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Creating a Wildlife Garden

Creating a garden to attract birds, frogs, lizards, insects and other animals doesn't have to mean having a messy garden with rampant ‘scraggy' native vegetation. Your garden can be as formal or informal as you wish it to be, you may wish to retain exotic plants you have longed to grow, or keep a vegetable garden.
Wildlife in the garden is a great way to involve the family and educate children about protecting the natural biodiversity of our wildlife species and their habitats.

See also Bugs, Birds, Bettongs and Bush , Kit 10 from the Tasmanian Bushcare Toolkit. This excellent publication looks at how to manage native vegetation to provide good habitat for native animals.

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Attracting invertebrates

Invertebrates (animals without backbones) play a significant role in nature as decomposers, pollinators, and prey for many wildlife species – without them we would not see other larger species.

Creating a Layered Garden

Creating a Layered Garden

Creating bird habitat

Having native birds in your garden is a delightful experience and very rewarding. To attract birds to your garden choose plants that provide them with food, shelter, nesting sites and even nesting material.

Landscaping ideas

You can create various habitats within your garden to provide safe shelter, food sources and nesting sites to attract a number of wildlife species to your garden. These can be achieved by either physical structures or by landscape planting.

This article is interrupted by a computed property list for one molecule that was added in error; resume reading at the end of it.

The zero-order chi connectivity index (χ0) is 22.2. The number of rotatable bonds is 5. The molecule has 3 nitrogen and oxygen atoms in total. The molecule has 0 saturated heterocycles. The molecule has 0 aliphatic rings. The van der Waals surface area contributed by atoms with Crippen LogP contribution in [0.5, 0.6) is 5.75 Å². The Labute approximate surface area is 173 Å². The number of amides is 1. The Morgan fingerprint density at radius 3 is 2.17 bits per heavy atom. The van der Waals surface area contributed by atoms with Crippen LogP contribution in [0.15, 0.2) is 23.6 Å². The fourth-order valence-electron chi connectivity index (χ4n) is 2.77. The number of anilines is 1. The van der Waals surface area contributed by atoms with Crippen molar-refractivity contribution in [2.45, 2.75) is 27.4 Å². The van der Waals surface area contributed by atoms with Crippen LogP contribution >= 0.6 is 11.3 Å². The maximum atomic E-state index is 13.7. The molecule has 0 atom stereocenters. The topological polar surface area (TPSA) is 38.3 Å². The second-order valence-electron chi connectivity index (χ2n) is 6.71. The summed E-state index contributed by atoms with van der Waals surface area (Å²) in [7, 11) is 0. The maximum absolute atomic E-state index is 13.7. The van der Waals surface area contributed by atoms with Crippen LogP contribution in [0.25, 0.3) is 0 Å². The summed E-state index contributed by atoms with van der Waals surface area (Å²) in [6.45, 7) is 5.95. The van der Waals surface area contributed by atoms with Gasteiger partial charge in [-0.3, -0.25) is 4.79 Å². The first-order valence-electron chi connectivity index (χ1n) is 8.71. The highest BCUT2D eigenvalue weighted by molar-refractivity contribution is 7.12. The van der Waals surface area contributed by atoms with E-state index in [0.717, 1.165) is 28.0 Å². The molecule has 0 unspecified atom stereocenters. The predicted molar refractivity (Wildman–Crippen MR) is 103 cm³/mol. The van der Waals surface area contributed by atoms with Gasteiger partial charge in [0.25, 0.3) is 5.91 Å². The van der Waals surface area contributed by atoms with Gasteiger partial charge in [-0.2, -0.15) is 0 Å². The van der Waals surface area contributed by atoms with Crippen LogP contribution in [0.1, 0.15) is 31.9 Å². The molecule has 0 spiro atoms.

Protecting your plantings

How to protect your new plants from browsing animals and other risks

Water features

A water feature in the garden looks attractive and provides a cooling calming element in the landscape. A garden pond has the additional benefit of providing a watering point for birds and other animals and a habitat for frogs and aquatic invertebrates.

Growing locals

Putting in plants that naturally occur in your area, or would have been likely to occur in your area, provides habitat for local birds, animals and insects.

Some species have variations in form, according to where they grow (provenance) - using locally sourced propagation material ensures that the genetic diversity of the species is maintained. For Silver Banksia Banksia marginata is widespread across Tasmania and is found from coastal to alpine areas. However its form and leaf size varies markedly depending on where it naturally grows.